The podcast for The World Next Week is up. Bob McMahon and I sat down to talk about the upcoming P5 + 1 talks with Iran in Istanbul; Chinese President Hu Jintao’s visit to the U.S.; the UN Human Rights Council’s advisory committee meeting; and Detroit’s North American International Auto Show.
In a post earlier today, I mentioned that Sen. Arthur Vandenberg (R-MI), a leading isolationist voice on Capitol Hill in the years before World War II, dismissed the Ludlow Amendment as a terrible idea. Today also happens to be the anniversary of the major speech Vandenberg gave in 1945 on the floor of the Senate renouncing his isolationist views and embracing internationalism.
Vandenberg spent much of the 1930s advancing the isolationist cause. He feared that FDR would entangle the United States in another European war, so he sought to limit the president’s discretion in foreign affairs. He championed strict neutrality, helping to pass a series of neutrality acts that restricted arms sales and other trade with potential and actual belligerents. (The neutrality acts are another example of a well-intentioned but ultimately counter-productive foreign policy idea.) Even Pearl Harbor did not convert him. He blamed what he called “Roosevelt’s private war” on FDR’s “secret diplomacy which pointed straight toward war for many months preceding” the attack.
So it was surprising when Vandenberg took the floor of the Senate on January 10, 1945 to make the case for internationalism and strong presidential leadership in foreign policy. The Senate’s website on classic Senate speeches summarizes his address:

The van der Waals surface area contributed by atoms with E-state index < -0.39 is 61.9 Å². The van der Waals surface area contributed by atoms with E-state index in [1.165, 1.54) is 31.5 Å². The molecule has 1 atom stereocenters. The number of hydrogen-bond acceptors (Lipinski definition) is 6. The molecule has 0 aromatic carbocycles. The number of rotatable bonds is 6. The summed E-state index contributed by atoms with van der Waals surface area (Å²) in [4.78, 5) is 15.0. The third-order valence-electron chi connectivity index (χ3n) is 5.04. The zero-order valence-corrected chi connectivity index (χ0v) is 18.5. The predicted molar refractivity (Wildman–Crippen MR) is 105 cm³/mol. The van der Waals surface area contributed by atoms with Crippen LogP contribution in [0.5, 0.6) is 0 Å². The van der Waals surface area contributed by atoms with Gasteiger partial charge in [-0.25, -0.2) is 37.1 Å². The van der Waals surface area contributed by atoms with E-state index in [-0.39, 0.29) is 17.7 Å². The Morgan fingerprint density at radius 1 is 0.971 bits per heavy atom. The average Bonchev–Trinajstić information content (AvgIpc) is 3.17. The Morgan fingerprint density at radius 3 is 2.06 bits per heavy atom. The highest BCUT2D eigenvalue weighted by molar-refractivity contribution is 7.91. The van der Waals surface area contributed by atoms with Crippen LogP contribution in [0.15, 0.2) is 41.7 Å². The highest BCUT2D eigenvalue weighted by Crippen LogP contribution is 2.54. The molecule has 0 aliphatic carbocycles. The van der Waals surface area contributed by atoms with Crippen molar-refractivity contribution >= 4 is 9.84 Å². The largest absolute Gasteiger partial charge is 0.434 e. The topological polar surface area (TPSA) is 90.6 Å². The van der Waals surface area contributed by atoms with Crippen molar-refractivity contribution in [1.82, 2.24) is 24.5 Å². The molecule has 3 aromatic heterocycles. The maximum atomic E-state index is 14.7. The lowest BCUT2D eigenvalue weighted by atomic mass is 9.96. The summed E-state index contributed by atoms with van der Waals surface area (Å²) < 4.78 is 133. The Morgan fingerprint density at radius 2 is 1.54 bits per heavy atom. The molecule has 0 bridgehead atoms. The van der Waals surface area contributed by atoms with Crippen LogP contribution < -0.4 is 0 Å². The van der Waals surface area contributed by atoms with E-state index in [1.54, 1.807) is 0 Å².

Senators and spectators in the galleries listened for thirty minutes as Vandenberg….declared that, although he had once “believed in our own self-reliance,” the “gory science of mass murder” had transformed modern warfare into “an all-consuming juggernaut.” “I do not believe,” he reasoned, “that any nation hereafter can immunize itself by its own exclusive action.” Restraining himself from condemning Stalin’s plan to erect “a surrounding circle of buffer states” around the Soviet Union to prevent a resurgence of German aggression, he suggested “collective security” as an alternative approach. To Roosevelt’s surprise, the Michigan Republican offered an “olive branch” to promote a closer working relationship between president and Congress: “we can agree,” ” he conceded, “that we do not ever want an instant’s hesitation or doubt about our military cooperation in the peremptory use of force . . . to keep Germany and Japan demilitarized.” But “there should be no more need to refer any such action back to Congress than that Congress should expect to pass upon battle plans today. The commander in chief should have instant power to act, and he should act.”
The Water’s Edge examines the political forces shaping American foreign policy, the sustainability of American power, and the ability of the United States to navigate a rapidly changing world.